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Center for Edge Computing and 5G

5G Networks are Ready to Open the Floodgates of Innovation


5G networks deliver the versatility and flexibility to support millions of IoT devices and sensors in a way that 4G or LTE couldn’t.

While there have been countless advances in technology in recent decades that have paved the way to the next intelligent industrial revolution, 5G networks may be the force that puts it all over the top.   5G – particularly in industries such as manufacturing and transportation – may

In a recent podcast, Chris Pearson, president of 5G Americas, explained how he sees a significant impact unfolding within these sectors, with 5G delivering “versatility and flexibility.” The emerging protocol will support “millions of IoT devices and sensors in a way that 4G or LTE couldn’t,” he states. For example, vehicles are increasingly being linked to the cloud – and one another – via emerging 5G-enabled vehicle-to-everything (V2X) protocols. “Although safety is at the forefront of what we want in automobile connections, there’s much more that can happen,” Pearson says. “We want cars to be connected to an overall wireless ecosystem, which includes carriers and partners.”

On the factory floor where cars are made, robots, robotics, and system automation are also seeing a major boost with 5G, according to a report from Ericsson. “Smart robots and their control systems have enabled entire processes, like vehicle assembly, to be carried out automatically. By adding mobility to the mix, the possibilities to include system automation in almost any process in almost any industry increase dramatically.”

In the process, “cloud robotics puts systems intelligence in the cloud and simplified robotics on the ground,” the report’s co-authors, led by Marzio Puleri, point out. “Within this model, mobile technology plays the key enabler role — connecting the cloud-based system to the robots and controllers in a system. High-performance mobility will provide the latency and bandwidth needed to support system stability and information exchange, which in turn facilitates the building of sophisticated yet affordable robotic systems.  Within mobile, radio technologies will provide the wanted level of performance, and so it is the capabilities of 4G and 5G radio systems that will enable 5G cloud robotics and facilitate the uptake of robotics in new applications.”

Industries that will see benefits from 5G-powered cloud robotics include the following Puleri and his team state:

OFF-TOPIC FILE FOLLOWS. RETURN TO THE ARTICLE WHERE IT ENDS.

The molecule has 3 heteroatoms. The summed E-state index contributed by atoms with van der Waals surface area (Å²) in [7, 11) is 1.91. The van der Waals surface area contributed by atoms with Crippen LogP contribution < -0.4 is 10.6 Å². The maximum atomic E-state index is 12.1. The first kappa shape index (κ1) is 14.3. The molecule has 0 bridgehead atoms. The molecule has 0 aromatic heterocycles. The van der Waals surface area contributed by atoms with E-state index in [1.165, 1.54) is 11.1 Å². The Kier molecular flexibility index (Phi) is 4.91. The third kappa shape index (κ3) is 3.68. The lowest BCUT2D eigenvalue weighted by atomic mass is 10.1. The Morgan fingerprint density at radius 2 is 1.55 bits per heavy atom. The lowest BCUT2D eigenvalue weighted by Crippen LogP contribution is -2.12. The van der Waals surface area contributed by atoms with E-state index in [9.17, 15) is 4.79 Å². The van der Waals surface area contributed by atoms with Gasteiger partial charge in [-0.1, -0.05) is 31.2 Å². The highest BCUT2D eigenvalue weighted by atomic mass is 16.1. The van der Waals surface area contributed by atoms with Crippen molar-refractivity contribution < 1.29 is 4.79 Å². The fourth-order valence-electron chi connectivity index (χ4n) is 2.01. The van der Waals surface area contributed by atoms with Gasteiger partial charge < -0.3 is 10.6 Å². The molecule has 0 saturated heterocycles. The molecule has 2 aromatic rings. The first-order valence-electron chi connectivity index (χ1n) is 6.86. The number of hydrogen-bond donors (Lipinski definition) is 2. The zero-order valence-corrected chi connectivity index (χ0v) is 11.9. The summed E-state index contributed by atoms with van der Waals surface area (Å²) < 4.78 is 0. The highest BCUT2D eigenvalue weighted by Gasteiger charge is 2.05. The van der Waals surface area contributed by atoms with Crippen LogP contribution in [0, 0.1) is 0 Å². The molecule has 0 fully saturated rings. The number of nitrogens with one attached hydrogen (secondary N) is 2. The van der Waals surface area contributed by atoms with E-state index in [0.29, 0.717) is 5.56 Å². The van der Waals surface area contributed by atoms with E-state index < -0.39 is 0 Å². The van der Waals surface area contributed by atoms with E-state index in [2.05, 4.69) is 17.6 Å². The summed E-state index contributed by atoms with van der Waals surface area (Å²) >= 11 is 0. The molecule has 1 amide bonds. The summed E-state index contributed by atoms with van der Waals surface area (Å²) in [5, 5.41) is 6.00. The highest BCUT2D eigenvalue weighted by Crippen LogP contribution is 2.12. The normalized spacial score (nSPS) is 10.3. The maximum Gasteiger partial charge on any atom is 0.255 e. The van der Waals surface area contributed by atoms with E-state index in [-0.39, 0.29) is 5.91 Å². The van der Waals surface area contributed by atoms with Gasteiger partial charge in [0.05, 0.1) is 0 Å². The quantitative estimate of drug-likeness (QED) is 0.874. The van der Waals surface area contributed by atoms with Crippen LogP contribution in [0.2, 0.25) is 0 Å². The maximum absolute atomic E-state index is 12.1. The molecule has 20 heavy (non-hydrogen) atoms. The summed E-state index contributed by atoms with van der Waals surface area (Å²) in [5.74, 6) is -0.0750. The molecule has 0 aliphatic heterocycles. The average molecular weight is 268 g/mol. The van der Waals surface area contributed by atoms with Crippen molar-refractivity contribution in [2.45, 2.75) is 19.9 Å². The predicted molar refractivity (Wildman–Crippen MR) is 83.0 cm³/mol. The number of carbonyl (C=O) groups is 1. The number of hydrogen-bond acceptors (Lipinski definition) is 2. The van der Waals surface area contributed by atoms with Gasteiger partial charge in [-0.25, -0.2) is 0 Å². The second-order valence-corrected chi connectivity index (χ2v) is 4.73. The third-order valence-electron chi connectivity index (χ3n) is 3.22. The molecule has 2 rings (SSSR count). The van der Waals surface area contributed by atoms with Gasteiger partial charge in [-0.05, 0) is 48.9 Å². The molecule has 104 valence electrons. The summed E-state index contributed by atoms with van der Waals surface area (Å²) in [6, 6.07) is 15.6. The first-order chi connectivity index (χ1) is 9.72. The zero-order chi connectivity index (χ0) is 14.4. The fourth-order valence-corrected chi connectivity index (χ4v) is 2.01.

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Manufacturing: “Cloud robotics will improve the performance of a production plant, for example, through preventive maintenance, and support advanced lean manufacturing. By storing intelligence in the cloud, it is possible to increase the level of automation of a system, regulate on-the-fly processes, and prevent malfunction and faults.”

Healthcare: “Emerging applications include robot-assisted remote patient care, automation and optimization of hospital logistics, and cloud-based medical service robots. As is the case in most industries, initial solutions will take care of simple tasks, with development leading to more complex and demanding applications, such as remote surgery, further down the line.”

Transportation: “Driver-assisted, autonomous, and semiautonomous vehicles, automatic transportation for the disabled, and unmanned delivery services are just some of the emerging applications in transportation. And in consumer services, domestic robots, automated wheelchairs, personal mobility assistants, and leisure robots exemplify the types of solutions on the design table.”

The rising level of intelligence in robots across various industry sectors enables them “to adapt to changing conditions, which is positive for development, but significantly increases their complexity,” Puleri and his co-authors state. “By instead connecting robots and placing this complexity – intelligence — in a cloud, affordable minimal-infrastructure smart robot systems with unlimited computing capacity will evolve. At the outset, 4G systems and Wi-Fi will be used to provide cloud robotics with the necessary connectivity, but 5G is the target technology truly capable of delivering the performance needed to support the applications of the future.”

5G capabilities can be quickly established within corporate sites, thanks to a service called network slicing, says Pearson. 4G had such capabilities, but 5G take it to a whole new level.  ”A network operator can go into a vertical industry and provide you your own slice of what would be considered your network, and handle exactly what you need on your manufacturing floor,” he says. “It would be specific to exactly what you want and what you need, and that could be the radio access and the core components. Additionally, we could slice out a piece of spectrum to serve you on your manufacturing floor. Before, with LTE, the architecture wasn’t set up in this way to allow these new technologies.”


About Joe McKendrick

Joe McKendrick is RTInsights Industry Editor and industry analyst focusing on artificial intelligence, digital, cloud and Big Data topics. His work also appears in Forbes an Harvard Business Review. Over the last three years, he served as co-chair for the AI Summit in New York, as well as on the organizing committee for IEEE's International Conferences on Edge Computing. (full bio). Follow him on Twitter @joemckendrick.

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